Vincent Carretta

Phillis Wheatley

Biography of a Genius in Bondage

University of Georgia Press 2011

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Few people can claim to have created a literary genre… Phillis Wheatley did. By the time she was twenty, her name- taken from the...

Few people can claim to have created a literary genre… Phillis Wheatley did. By the time she was twenty, her name- taken from the slave ship that carried her to America and the family that bought her upon arrival- would be known throughout the world.

Extraordinarily well-educated for a woman of her time and place- much less a slave- Wheatley began writing poetry at a young age. The 1773 publication of her first book, entitled Poems on Various Subjects, Religious and Moral, brought her fame and, ultimately, freedom.

Though she’s celebrated as the mother of African American literature and her poems are taught in schools to this day, Wheatley remains a shadowy figure. In Phillis Wheatley: Biography of a Genius in Bondage (University of Georgia Press, 2011), Vincent Carretta lets the light in.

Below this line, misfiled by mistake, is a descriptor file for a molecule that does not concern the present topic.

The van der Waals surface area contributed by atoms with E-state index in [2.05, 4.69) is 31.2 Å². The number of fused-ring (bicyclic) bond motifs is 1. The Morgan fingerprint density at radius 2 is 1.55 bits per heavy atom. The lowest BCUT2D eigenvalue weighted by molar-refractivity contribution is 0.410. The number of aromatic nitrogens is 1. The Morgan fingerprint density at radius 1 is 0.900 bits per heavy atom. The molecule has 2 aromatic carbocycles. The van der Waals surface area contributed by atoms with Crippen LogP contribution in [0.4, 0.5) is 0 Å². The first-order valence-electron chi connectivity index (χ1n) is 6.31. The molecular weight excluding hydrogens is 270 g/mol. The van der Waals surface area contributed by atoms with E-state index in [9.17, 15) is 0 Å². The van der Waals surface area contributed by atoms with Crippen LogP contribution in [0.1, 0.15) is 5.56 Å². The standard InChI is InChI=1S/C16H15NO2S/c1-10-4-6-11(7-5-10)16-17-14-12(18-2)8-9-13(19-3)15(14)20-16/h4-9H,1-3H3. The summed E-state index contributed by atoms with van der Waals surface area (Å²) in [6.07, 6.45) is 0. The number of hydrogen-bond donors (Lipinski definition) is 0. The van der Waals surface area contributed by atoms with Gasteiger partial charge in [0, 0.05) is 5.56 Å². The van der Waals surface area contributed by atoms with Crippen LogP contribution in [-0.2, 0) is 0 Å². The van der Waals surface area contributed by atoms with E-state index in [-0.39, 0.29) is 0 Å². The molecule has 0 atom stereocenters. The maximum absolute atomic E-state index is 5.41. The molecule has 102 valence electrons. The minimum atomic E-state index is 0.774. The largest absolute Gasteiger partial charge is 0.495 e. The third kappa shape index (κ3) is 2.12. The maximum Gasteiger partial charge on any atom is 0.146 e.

It’s a daunting task. When one is writing about 18th people of African descent, sources are often scarce. But Carretta, a professor of English at the University of Maryland, rises to the challenge and painstakingly pieces together what is known about Wheatley’s life. In particular, Carretta illuminates how Wheatley’s evangelical Christianity was a subtle rebellion against slavery and also the means by which she got her words into print.

The Phillis Wheatley that emerges in Biography of a Genius in Bondage is an alarmingly modern character- canny, innovative and determined to get her poems into print. That she was able to do so as a woman in the 18th century is impressive. That she was able to do so as a slave is extraordinary.

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